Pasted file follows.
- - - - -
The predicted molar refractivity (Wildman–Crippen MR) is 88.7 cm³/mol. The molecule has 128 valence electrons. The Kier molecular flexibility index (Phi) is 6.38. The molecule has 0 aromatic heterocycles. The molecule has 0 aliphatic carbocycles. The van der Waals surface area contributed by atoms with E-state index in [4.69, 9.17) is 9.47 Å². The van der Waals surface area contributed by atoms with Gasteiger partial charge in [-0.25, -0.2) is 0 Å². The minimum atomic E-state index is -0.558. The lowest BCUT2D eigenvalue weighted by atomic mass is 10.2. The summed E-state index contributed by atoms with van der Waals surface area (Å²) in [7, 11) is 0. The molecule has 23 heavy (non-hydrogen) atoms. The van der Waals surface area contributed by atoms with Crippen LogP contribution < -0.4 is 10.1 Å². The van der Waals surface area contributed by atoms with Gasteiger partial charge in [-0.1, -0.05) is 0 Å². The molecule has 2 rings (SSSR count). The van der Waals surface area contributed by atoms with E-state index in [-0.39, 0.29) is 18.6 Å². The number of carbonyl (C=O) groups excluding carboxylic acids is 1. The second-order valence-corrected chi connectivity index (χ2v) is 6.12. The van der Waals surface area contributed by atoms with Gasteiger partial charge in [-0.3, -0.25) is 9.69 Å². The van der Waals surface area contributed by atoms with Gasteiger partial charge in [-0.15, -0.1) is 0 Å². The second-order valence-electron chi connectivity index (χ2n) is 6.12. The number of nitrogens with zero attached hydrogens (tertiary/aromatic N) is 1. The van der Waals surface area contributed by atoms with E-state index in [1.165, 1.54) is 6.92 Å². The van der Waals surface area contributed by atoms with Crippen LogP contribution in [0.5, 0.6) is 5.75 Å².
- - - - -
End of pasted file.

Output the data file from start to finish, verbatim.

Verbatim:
The predicted molar refractivity (Wildman–Crippen MR) is 88.7 cm³/mol. The molecule has 128 valence electrons. The Kier molecular flexibility index (Phi) is 6.38. The molecule has 0 aromatic heterocycles. The molecule has 0 aliphatic carbocycles. The van der Waals surface area contributed by atoms with E-state index in [4.69, 9.17) is 9.47 Å². The van der Waals surface area contributed by atoms with Gasteiger partial charge in [-0.25, -0.2) is 0 Å². The minimum atomic E-state index is -0.558. The lowest BCUT2D eigenvalue weighted by atomic mass is 10.2. The summed E-state index contributed by atoms with van der Waals surface area (Å²) in [7, 11) is 0. The molecule has 23 heavy (non-hydrogen) atoms. The van der Waals surface area contributed by atoms with Crippen LogP contribution < -0.4 is 10.1 Å². The van der Waals surface area contributed by atoms with Gasteiger partial charge in [-0.1, -0.05) is 0 Å². The molecule has 2 rings (SSSR count). The van der Waals surface area contributed by atoms with E-state index in [-0.39, 0.29) is 18.6 Å². The number of carbonyl (C=O) groups excluding carboxylic acids is 1. The second-order valence-corrected chi connectivity index (χ2v) is 6.12. The van der Waals surface area contributed by atoms with Gasteiger partial charge in [-0.3, -0.25) is 9.69 Å². The van der Waals surface area contributed by atoms with Gasteiger partial charge in [-0.15, -0.1) is 0 Å². The second-order valence-electron chi connectivity index (χ2n) is 6.12. The number of nitrogens with zero attached hydrogens (tertiary/aromatic N) is 1. The van der Waals surface area contributed by atoms with E-state index in [1.165, 1.54) is 6.92 Å². The van der Waals surface area contributed by atoms with Crippen LogP contribution in [0.5, 0.6) is 5.75 Å².